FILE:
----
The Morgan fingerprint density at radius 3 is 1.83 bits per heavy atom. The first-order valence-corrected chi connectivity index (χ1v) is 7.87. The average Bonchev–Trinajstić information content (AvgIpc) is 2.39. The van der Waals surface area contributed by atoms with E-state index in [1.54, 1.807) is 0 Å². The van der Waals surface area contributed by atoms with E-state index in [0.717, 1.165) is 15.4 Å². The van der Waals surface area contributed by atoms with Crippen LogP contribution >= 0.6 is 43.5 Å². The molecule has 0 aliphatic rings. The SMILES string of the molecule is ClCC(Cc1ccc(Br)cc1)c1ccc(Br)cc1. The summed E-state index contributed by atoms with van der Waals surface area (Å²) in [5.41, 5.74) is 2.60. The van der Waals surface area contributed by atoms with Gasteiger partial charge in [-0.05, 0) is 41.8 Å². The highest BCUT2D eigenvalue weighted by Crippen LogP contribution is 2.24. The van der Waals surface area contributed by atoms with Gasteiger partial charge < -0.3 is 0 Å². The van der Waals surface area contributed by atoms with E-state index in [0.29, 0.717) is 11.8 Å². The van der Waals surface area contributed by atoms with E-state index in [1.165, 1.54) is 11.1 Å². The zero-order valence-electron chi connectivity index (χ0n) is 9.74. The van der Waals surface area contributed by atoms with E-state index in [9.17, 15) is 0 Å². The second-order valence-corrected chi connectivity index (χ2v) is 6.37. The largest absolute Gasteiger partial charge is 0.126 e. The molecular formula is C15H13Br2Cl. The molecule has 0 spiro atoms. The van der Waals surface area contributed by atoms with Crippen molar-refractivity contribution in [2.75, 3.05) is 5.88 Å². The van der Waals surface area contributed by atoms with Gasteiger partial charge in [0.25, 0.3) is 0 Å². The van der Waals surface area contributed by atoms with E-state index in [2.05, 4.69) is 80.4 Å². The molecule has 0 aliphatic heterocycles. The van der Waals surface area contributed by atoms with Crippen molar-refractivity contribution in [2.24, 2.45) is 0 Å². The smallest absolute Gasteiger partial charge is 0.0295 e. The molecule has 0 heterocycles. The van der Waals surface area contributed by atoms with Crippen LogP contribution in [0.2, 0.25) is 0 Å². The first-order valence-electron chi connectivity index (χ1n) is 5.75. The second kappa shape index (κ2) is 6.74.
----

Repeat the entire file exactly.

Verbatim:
The Morgan fingerprint density at radius 3 is 1.83 bits per heavy atom. The first-order valence-corrected chi connectivity index (χ1v) is 7.87. The average Bonchev–Trinajstić information content (AvgIpc) is 2.39. The van der Waals surface area contributed by atoms with E-state index in [1.54, 1.807) is 0 Å². The van der Waals surface area contributed by atoms with E-state index in [0.717, 1.165) is 15.4 Å². The van der Waals surface area contributed by atoms with Crippen LogP contribution >= 0.6 is 43.5 Å². The molecule has 0 aliphatic rings. The SMILES string of the molecule is ClCC(Cc1ccc(Br)cc1)c1ccc(Br)cc1. The summed E-state index contributed by atoms with van der Waals surface area (Å²) in [5.41, 5.74) is 2.60. The van der Waals surface area contributed by atoms with Gasteiger partial charge in [-0.05, 0) is 41.8 Å². The highest BCUT2D eigenvalue weighted by Crippen LogP contribution is 2.24. The van der Waals surface area contributed by atoms with Gasteiger partial charge < -0.3 is 0 Å². The van der Waals surface area contributed by atoms with E-state index in [0.29, 0.717) is 11.8 Å². The van der Waals surface area contributed by atoms with E-state index in [1.165, 1.54) is 11.1 Å². The zero-order valence-electron chi connectivity index (χ0n) is 9.74. The van der Waals surface area contributed by atoms with E-state index in [9.17, 15) is 0 Å². The second-order valence-corrected chi connectivity index (χ2v) is 6.37. The largest absolute Gasteiger partial charge is 0.126 e. The molecular formula is C15H13Br2Cl. The molecule has 0 spiro atoms. The van der Waals surface area contributed by atoms with Crippen molar-refractivity contribution in [2.75, 3.05) is 5.88 Å². The van der Waals surface area contributed by atoms with Gasteiger partial charge in [0.25, 0.3) is 0 Å². The van der Waals surface area contributed by atoms with E-state index in [2.05, 4.69) is 80.4 Å². The molecule has 0 aliphatic heterocycles. The van der Waals surface area contributed by atoms with Crippen molar-refractivity contribution in [2.24, 2.45) is 0 Å². The smallest absolute Gasteiger partial charge is 0.0295 e. The molecule has 0 heterocycles. The van der Waals surface area contributed by atoms with Crippen LogP contribution in [0.2, 0.25) is 0 Å². The first-order valence-electron chi connectivity index (χ1n) is 5.75. The second kappa shape index (κ2) is 6.74.